Enter PLUGINS, one of the best features of having your own self-hosted WordPress site! Wondering which plugins to use for your WordPress blog?
First things first though. Let’s talk about what Plugins are.
What are WordPress Plugins?
Plugins are add-ons to expand the functionality and customization of your WordPress site. Think of them as tools in your WordPress tool kit.
One of the main advantages of having a self-hosted WordPress.org site is being able to use Plugins. They’ll take your site to the next level!
There are THOUSANDS of WordPress Plugins to choose from, both free and paid ones. It can be overwhelming to know which ones to use.
That’s why I’ve put together this list of free Plugins to use for your WordPress blog.
You may also like: How to Easily Start a Self-Hosted WordPress Blog in 5 Steps
10 Free Plugins to use for your WordPress Blog
1. Yoast SEO
Search Engine Optimization (SEO) is an important component to gaining visibility and traffic for your site with search engines.
But SEO can be overwhelming and confusing. Luckily, the Yoast SEO plugin makes it super easy to improve your site’s SEO!
WordFence Security is an anti-virus, firewall and malware scan plugin that protects your site from brute force attacks. It does this with a firewall that identifies and blocks malicious traffic.
It also has a scanner that checks your website for malware, bad URLs, backdoors, SEO spam, malicious redirects and code injections. Keep your website safe with the WordFence Security plugin.
Site load time is extremely important for any site. If your site takes too long to load, your potential site visitors may give up waiting and move on. A caching plugin is key for improving your site’s speed.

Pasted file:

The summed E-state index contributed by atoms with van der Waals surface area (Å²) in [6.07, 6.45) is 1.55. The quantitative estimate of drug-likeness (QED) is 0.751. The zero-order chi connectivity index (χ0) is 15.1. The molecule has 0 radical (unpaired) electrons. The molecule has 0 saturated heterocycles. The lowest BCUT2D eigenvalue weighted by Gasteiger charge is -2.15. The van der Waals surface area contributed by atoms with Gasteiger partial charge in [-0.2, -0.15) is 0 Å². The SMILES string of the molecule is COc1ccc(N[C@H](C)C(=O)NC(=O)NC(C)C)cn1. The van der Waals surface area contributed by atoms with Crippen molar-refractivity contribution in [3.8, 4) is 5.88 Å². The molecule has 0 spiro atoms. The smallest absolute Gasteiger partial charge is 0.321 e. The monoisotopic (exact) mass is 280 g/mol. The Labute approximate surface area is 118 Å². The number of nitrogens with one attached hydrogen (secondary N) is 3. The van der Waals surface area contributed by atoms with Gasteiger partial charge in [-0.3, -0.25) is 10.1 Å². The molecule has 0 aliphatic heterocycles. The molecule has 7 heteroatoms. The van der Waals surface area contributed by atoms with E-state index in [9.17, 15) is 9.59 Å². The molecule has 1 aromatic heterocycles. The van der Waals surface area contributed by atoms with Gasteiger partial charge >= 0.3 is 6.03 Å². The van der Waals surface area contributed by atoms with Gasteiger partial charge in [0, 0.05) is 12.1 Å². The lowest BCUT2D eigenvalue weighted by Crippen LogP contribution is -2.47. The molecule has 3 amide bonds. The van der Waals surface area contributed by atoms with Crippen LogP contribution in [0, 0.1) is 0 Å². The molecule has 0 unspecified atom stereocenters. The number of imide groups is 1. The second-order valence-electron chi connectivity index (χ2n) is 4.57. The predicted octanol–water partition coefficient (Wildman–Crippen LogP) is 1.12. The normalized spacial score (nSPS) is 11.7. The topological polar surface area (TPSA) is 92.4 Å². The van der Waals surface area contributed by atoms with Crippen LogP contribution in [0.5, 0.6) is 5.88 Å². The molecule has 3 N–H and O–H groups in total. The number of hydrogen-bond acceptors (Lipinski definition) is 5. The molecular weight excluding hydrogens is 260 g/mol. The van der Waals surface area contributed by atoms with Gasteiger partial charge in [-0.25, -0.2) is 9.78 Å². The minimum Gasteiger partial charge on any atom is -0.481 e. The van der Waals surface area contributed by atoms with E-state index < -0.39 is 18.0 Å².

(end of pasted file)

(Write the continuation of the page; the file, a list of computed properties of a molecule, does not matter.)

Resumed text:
I use the SG Optimizer plugin which is included with my hosting plan through SiteGround. It won’t work with any other hosting provider. So if you’re not using SiteGround as your host, you won’t be able to use the SG Optimizer plugin.
But there are plenty of other caching plugins. I definitely recommend using one to improve the speed of your site. I’ve heard that WP Rocket is really good, but it requires a paid subscription.
The Anti-Spam plugin is just that. It’s a free plugin that blocks automatic spam in the comments section of your blog. You don’t want your real site visitors to see spam comments.
That could be a deterrent that prevents them from leaving real comments. So be sure to use a plugin to block spam comments from being left on your blog.
Akismet is another popular anti-spam plugin. You can name your price for a personal, non-commercial plan.
If you’re using images throughout your site and blog posts, large image files can slow down your site loading speed.
The WP-Optimize plugin will compress your images to reduce file size without compromising image quality. It will also clean up your site’s database to free up space and improve speed.
Social sharing buttons give your site visitors an easy way to share your content on their social media accounts. So they can be a huge help for driving traffic to your site.
I use the Sassy Social Share plugin to insert sharing buttons above and below my blog post content with a shortcode.
Tracking your data can be extremely helpful to see where the majority of your site traffic is coming from so you can focus on that source.
It’s also helpful for seeing which of your blog posts are the most popular. This information can be used to create other similar content to drive more traffic to your site.
Google Analytics helps you analyze your data. And the MonsterInsights plugin gives you a snapshot of your Google Analytics data right on your WordPress dashboard for easy access.
You may have used tinyurl.com, bit.ly, or other link shrinking services at some point to shorten URLs. Well, the Shortlinks by Pretty Links plugin lets you shorten URLs by creating a custom URL using your own domain name.